Blog from Senior Director for Evaluation, Outcomes, and Learning: Collecting Data is the Easy Part
When we think about data and learning, collecting the data is the easy part. It’s also easy to ignore – or become overwhelmed by – what to do next, especially with everything else on your to-do list. But learning is the best use for data, and its purpose is not to prove, but rather to IMPROVE. Data should live in service of learning (not to stay hidden in a computer file or a report on a shelf), and a key part of learning is making the time to intentionally engage with your data.
A recent learning activity we undertook here at Saint Luke’s Foundation reminded me that dealing with data doesn’t have to be complicated. Using data to learn can be boiled down to three key ideas. So, let’s shorten that to-do list when it comes to thinking about your data:
Discuss. The hardest part is always making time to stop and reflect. Pull out the data (or better yet, don’t ever put it away!), and share with other people. This may be one colleague, your whole team, or even outside stakeholders. Include those who can help to provide insight, context and interpretation of the data. It doesn’t matter how much data you have. Even a single, meaningful data point can launch a discussion.
Back to that issue of finding time…you can design your discussion to fit the time you have, whether that’s 20 minutes or all day. Here are two great resources that provide suggestions for learning activities and data games to help you to facilitate the discussion and to engage your audience. One strategy that has worked for me is to connect two complimentary activities, such as a data placemat and What? So what? and Now what? around one topic or data set. It can also be very productive to use one activity at one meeting, and then bring back themes and reflections to the next meeting to further the discussion using another technique. Sometimes, using smaller amounts of time and having some space in between gives everyone time to think more deeply.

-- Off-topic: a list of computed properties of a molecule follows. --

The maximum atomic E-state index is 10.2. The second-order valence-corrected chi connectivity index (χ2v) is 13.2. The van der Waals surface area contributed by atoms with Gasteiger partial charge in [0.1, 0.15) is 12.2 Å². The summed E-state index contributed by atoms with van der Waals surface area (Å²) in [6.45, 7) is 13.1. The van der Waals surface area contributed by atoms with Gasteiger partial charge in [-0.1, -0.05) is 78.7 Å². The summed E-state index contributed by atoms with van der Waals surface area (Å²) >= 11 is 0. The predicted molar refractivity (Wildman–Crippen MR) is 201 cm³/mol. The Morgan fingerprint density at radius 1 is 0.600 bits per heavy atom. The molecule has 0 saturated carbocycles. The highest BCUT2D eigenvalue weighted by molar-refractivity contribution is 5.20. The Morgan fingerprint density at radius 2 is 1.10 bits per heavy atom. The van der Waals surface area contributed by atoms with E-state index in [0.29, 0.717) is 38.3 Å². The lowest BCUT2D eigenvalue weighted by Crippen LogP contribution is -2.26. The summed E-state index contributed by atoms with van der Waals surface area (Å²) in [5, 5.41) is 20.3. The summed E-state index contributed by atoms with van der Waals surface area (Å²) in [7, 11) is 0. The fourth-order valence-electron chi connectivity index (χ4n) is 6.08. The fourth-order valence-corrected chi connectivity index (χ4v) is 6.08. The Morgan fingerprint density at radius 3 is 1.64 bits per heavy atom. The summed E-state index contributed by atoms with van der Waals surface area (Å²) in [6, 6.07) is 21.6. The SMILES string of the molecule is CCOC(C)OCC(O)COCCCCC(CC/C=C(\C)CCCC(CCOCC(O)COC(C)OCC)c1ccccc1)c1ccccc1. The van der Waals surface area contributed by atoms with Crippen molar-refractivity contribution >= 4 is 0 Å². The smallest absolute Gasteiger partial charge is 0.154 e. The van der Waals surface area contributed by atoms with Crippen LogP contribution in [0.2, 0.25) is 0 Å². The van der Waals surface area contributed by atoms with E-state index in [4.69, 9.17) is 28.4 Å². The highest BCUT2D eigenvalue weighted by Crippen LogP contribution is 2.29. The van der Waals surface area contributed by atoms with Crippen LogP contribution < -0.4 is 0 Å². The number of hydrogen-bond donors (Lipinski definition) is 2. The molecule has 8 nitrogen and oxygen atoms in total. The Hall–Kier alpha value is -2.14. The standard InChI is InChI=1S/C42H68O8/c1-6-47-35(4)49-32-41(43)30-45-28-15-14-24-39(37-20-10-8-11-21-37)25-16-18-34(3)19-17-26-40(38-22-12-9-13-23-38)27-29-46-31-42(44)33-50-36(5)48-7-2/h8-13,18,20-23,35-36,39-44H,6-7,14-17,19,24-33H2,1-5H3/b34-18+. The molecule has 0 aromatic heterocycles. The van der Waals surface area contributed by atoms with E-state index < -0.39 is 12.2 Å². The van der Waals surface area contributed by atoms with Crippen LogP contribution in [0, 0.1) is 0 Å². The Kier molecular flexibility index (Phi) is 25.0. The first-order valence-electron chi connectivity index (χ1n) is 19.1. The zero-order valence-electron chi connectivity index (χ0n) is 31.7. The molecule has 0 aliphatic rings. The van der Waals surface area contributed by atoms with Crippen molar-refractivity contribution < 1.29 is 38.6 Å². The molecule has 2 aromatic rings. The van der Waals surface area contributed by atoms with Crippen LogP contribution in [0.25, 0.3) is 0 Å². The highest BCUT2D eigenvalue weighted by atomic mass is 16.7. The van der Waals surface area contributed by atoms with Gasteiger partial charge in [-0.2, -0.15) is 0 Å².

Decide. What is the data saying, and what should you do about it? Based on your discussion, determine what you can from the data and then formulate conclusions. Remember, your data is there to help you learn: what can you improve or do differently? Use the diverse perspectives, experiences and expertise of your participants to generate ideas, and decide how to respond to the data. This is also a great time to figure out whether you have the right data to make a decision. What else do you need to know?
Do. Finally, put your decision into action with a plan to re-evaluate based on new data. Of course, that will bring you back to a new to-do list: discuss, decide, do.
Kathleen Lis Dean, Ph.D.
Senior Director for Evaluation, Outcomes, and Learning